Emergency responders budgeting for rising fuel costs

Argen Duncan

With rising fuel prices, local emergency response agencies are working to be efficient without cutting services.

Roosevelt County Sheriff’s Chief Deputy Malin Parker, Portales Police Chief Jeff Gill and Portales Fire Chief Gary Nuckols said they are budgeting more for fuel in the upcoming fiscal year, but cutting patrols or emergency response is not an option.

Gill said he expects to see gas over $4 per gallon by July. He anticipates a 30 percent increase in gas prices next fiscal year from the $80,000 he budgeted this year.

“It’s an essential element we have to have to perform our job,” he said.

Parker said the sheriff’s office budgeted about $40,000 for gas for the entire fleet of 19 vehicles this year, but had to have the Roosevelt County Commission adjust the budget to accommodate another $18,000 in fuel to finish the fiscal year due to increasing prices. Next fiscal year’s sheriff’s office budget includes an increase for fuel costs.

“We cannot cut back on our patrols,” Parker said. “That’s something we don’t feel like is really an option.”

Parker said taxpayers pay deputies to patrol, and with the office already battling theft, decreasing patrols would hurt.

Nuckols has budgeted about a 20 percent increase in next fiscal year’s fuel budget based on projections for increased gas prices.

“I hope we come in under,” he said. “But that’s just kind of a safety net for increases in fuel prices in the next fiscal year.”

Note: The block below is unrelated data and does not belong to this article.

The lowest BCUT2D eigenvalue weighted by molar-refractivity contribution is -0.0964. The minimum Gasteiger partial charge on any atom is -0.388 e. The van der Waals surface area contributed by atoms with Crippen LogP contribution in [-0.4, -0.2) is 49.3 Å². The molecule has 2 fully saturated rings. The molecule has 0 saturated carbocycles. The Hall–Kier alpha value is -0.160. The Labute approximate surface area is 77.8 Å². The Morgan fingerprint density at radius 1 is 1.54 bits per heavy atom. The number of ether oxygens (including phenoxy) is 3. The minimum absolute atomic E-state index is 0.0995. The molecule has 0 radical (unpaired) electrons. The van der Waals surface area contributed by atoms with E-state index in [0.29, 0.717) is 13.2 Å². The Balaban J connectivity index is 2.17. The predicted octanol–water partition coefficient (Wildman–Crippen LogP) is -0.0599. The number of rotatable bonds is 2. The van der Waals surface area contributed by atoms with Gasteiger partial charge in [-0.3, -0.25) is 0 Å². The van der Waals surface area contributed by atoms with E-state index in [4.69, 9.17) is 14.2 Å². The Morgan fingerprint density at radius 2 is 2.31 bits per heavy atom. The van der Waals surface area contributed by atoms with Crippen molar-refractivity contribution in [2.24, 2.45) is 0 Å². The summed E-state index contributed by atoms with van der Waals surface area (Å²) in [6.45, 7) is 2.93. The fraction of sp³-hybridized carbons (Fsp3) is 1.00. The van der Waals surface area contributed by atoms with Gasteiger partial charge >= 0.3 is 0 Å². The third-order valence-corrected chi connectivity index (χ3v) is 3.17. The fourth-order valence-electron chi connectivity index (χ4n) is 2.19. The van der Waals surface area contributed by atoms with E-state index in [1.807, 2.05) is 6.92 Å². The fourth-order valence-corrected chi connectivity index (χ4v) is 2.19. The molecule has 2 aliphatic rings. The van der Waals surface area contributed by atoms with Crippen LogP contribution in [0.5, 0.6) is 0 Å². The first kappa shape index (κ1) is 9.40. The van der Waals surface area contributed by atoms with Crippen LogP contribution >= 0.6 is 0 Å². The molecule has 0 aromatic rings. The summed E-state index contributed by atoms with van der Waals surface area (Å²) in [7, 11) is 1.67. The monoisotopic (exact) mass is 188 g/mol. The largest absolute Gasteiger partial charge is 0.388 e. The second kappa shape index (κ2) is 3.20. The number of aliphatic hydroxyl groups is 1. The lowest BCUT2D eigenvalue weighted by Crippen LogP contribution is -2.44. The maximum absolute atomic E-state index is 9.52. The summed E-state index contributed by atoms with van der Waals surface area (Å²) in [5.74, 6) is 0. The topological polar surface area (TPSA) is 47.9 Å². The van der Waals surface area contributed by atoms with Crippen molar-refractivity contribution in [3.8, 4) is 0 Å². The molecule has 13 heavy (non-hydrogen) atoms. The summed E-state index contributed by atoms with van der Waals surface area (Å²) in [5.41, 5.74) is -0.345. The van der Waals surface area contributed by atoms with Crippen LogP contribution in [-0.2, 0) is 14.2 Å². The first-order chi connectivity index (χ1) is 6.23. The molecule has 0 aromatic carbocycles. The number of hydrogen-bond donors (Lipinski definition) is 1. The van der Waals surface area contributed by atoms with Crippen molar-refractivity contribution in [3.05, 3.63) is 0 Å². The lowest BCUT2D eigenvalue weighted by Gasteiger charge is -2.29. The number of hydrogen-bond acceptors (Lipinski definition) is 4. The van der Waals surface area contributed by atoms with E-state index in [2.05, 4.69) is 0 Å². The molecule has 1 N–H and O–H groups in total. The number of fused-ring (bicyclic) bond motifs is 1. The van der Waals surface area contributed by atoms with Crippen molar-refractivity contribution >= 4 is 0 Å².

Nuckols said employees try to minimize the time they spend running errands such as picking up supplies and turn off vehicles instead of idling when they can. Ambulances and fire trucks will run as usual, he said.

“It’s a tough situation. We have to continue operations as normal and respond to every call, so we’re going to use the fuel at any cost,” Nuckols said.

For the sheriff’s office, Parker said, sometimes the Roosevelt County Commission can help with fuel expenses. Other times the money comes out of the detention center budget or line items such as equipment replacement.

Many of the deputies drive pickups or sport utility vehicles because high clearance and four-wheel drive are necessary to handle deep sand and snowy, muddy or unmaintained roads they encounter. A hybrid vehicle costs $10,000 to $7,000 more than a traditional model, Parker said.

Sheriff’s office employees use smaller, more fuel-efficient cars for long trips, he said, and buying fuel in bulk has been discussed.

To buy gas in bulk at a savings, the office would need its own fueling facilities. Also, Parker said employees usually fill up in the same place, but not if they’re traveling to transport inmates or attend training.

The police department has about 30 vehicles. When buying vehicles, Gill said, the department has switched from eight-cylinder patrol cars to six-cylinder models and purchased four-cylinder administrative vehicles.

Officers are asked to turn off their cars when it’s practical, and supervisors monitor other employees to encourage fuel-efficient driving, he said. Gill also cut out-of-town training trips.

Gas is a concern, he said, but the department is prepared for it.

“You just try to be as fuel-efficient as possible and get the job done,” he said. “But at the end of the day, the job has to be done.”